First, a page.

Underwood’s dress when she first took the stage was a deceptively simple gray satin ball gown, but when the chanteuse began singing, lines of blue light began tracing themselves across her skirt. Throughout the rest of Underwood’s performance, her gown came alive with blooming roses, stars, and butterflies. The song’s title, “Blown Away,” seemed rather appropriate.
"They can do a lot of amazing things with projectors these days," Underwood told an Associated Press reporter while backstage, fresh from her win for best country solo performance. "We had a dress especially made. I said I should take that home and we can watch movies on it."
The ball gown, a custom dress from the fashion house THEIA, was made from 10 yards of Duchess satin, with 100 yards of tulle and crinoline supporting the four and a half-foot-wide skirt. Theia said in a press release that the dress was made in record time, with four people working for about 80 hours. Fusing fashion with technology added another wrinkle to the process, since the dressmakers had to get the thumbs up from Underwood’s stylists as well as ensure that the fabric was compatible with the video projection technology.
“One of the main requirements when selecting the fabric was that it wasn’t too shiny as the projection wouldn’t show up correctly,” THEIA spokesperson Melissa Veniero said in an email. “We sent a couple options for the projection company to test out… all worked,” which left creative director Don O’Neill to decide on a fabric that he aesthetically preferred.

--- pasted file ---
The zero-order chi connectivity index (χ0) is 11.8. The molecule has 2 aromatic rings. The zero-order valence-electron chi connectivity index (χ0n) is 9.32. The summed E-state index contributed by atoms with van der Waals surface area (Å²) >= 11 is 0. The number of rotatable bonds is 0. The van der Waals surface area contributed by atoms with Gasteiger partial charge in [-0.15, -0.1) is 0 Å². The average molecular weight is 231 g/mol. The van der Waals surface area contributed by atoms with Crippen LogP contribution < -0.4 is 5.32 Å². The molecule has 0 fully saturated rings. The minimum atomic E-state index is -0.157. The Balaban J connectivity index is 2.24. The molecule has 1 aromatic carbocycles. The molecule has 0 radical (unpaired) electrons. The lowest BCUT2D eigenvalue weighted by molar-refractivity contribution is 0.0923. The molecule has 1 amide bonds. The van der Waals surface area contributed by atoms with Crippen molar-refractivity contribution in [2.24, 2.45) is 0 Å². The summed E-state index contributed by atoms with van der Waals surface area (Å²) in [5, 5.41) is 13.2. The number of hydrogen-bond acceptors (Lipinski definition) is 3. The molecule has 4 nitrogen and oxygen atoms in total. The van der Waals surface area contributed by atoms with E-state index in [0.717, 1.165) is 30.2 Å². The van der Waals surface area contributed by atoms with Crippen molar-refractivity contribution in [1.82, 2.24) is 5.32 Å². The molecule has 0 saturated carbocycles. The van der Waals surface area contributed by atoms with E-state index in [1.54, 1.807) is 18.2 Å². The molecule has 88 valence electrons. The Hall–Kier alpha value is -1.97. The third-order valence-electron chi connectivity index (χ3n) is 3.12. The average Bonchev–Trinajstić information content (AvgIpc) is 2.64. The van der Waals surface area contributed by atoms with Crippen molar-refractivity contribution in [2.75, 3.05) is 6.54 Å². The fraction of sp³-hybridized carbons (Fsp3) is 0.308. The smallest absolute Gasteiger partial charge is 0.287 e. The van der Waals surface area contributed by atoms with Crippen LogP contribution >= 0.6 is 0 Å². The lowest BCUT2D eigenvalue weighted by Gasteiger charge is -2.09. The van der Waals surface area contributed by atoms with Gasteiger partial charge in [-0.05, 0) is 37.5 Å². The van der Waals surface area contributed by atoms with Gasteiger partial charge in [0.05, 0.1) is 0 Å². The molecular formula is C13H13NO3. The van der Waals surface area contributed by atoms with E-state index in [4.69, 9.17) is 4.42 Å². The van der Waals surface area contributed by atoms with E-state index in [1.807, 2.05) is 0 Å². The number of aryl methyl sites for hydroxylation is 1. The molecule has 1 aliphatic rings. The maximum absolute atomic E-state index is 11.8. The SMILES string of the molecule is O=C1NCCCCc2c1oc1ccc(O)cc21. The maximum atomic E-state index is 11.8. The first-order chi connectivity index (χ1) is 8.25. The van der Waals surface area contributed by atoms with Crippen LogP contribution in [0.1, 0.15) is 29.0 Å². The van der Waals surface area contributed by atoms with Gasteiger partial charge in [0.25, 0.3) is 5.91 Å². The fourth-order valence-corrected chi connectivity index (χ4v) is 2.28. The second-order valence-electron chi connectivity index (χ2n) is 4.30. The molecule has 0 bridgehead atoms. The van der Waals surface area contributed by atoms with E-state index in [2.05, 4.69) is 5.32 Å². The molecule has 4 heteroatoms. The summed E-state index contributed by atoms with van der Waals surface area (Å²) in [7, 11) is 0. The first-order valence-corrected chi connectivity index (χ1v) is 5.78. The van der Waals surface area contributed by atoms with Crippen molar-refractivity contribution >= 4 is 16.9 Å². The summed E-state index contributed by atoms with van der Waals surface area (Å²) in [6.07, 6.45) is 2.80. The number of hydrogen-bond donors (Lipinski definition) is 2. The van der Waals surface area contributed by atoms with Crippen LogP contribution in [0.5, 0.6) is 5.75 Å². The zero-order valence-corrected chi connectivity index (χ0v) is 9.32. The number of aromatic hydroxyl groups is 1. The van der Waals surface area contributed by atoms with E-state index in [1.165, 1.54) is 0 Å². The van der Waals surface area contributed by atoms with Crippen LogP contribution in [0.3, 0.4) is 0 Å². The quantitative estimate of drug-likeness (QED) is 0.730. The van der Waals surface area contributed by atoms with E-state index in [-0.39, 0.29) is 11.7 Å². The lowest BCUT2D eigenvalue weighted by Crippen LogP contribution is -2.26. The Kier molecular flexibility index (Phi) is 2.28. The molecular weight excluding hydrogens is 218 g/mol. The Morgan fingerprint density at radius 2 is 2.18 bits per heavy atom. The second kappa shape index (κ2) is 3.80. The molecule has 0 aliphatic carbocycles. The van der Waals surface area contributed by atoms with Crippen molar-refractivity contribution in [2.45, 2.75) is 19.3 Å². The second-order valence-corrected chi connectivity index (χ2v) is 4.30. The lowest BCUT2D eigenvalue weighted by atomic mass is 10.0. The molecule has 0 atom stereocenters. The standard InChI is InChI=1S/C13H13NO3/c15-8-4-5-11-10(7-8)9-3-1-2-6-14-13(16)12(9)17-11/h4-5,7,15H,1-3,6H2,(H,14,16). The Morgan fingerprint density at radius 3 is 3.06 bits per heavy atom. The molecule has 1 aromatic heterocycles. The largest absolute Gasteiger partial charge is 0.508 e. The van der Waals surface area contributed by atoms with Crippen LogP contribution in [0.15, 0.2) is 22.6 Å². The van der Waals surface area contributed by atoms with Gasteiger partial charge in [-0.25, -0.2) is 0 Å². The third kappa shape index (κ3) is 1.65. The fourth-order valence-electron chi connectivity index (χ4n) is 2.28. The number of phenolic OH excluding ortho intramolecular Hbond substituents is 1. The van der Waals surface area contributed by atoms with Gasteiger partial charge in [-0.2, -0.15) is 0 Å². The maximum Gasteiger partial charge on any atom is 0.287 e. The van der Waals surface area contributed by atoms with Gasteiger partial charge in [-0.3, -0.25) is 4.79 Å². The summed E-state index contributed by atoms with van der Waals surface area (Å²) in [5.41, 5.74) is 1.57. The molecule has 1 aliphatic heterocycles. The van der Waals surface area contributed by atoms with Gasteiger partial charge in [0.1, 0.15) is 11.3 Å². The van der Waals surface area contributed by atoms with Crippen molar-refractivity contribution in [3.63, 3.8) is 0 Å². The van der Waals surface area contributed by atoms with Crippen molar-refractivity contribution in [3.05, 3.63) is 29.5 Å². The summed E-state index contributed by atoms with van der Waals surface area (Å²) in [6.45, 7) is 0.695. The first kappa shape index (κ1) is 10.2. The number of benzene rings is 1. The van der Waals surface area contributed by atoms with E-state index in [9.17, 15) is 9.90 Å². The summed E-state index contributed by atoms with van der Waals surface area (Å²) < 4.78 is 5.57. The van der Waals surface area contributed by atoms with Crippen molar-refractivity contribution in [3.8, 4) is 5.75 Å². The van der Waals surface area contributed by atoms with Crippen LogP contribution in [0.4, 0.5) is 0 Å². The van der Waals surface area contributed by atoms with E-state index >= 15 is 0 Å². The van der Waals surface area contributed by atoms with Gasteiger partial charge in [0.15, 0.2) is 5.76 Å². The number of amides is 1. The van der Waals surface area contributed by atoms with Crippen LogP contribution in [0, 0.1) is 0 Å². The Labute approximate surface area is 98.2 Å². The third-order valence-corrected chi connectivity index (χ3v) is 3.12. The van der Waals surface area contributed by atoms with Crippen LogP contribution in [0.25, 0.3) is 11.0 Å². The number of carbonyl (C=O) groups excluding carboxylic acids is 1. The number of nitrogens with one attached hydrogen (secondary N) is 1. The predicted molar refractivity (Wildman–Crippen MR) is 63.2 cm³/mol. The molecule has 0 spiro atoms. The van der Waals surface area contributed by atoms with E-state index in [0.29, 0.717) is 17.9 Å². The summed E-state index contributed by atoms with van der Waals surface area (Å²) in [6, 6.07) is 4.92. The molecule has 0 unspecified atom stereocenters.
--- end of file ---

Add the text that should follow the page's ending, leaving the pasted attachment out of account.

The clothing line’s name is taken from Greek mythology. Theia, also called Euryphaessa, is the Titan associated with light and glittering. Some myths say she is the mother of the sun god Helios, the moon goddess Selene, and Eos, the “rosy-fingered” goddess of the dawn.
“There couldn’t be a more perfect opportunity to fuse light in a literal sense with one of my gowns,” O’Neill said in a statement.
Underwood’s performance isn’t the first time a dress has merged with a movie screen.
Last July, French designer Franck Sorbier unveiled an haute couture ensemble that used similar projection technology. The gown displayed a range of animations – chandeliers lighting up, a sky display resembling the Northern Lights, champagne bubbles rising, flowers opening, and shifting geometric patterns, to name a few. The show verged on theatre, and was loosely based on “Donkeyskin,” a dark fairytale about a princess who asks for fantastic gowns as part of a ploy to avoid marrying her own father.
The model stood stock-still, as Underwood did. "It took a lot of precision," the singer told the AP. Underwood also told Entertainment Tonight that she had to stand barefoot on top of an apple crate so that the images would line up properly, according to the AP.
So unless you plan on spending all your time at parties frozen in place, you probably won’t be able to replicate Carrie Underwood’s Grammys look.
But if you want light-up clothing that you can move around in, you’re in luck – there’s tons of supplies available to brighten up your style: LED ribbons and glowing wire, sewable circuitry and accelerometers and buzzers, just to name a few. The future is here, and it’s fashionable.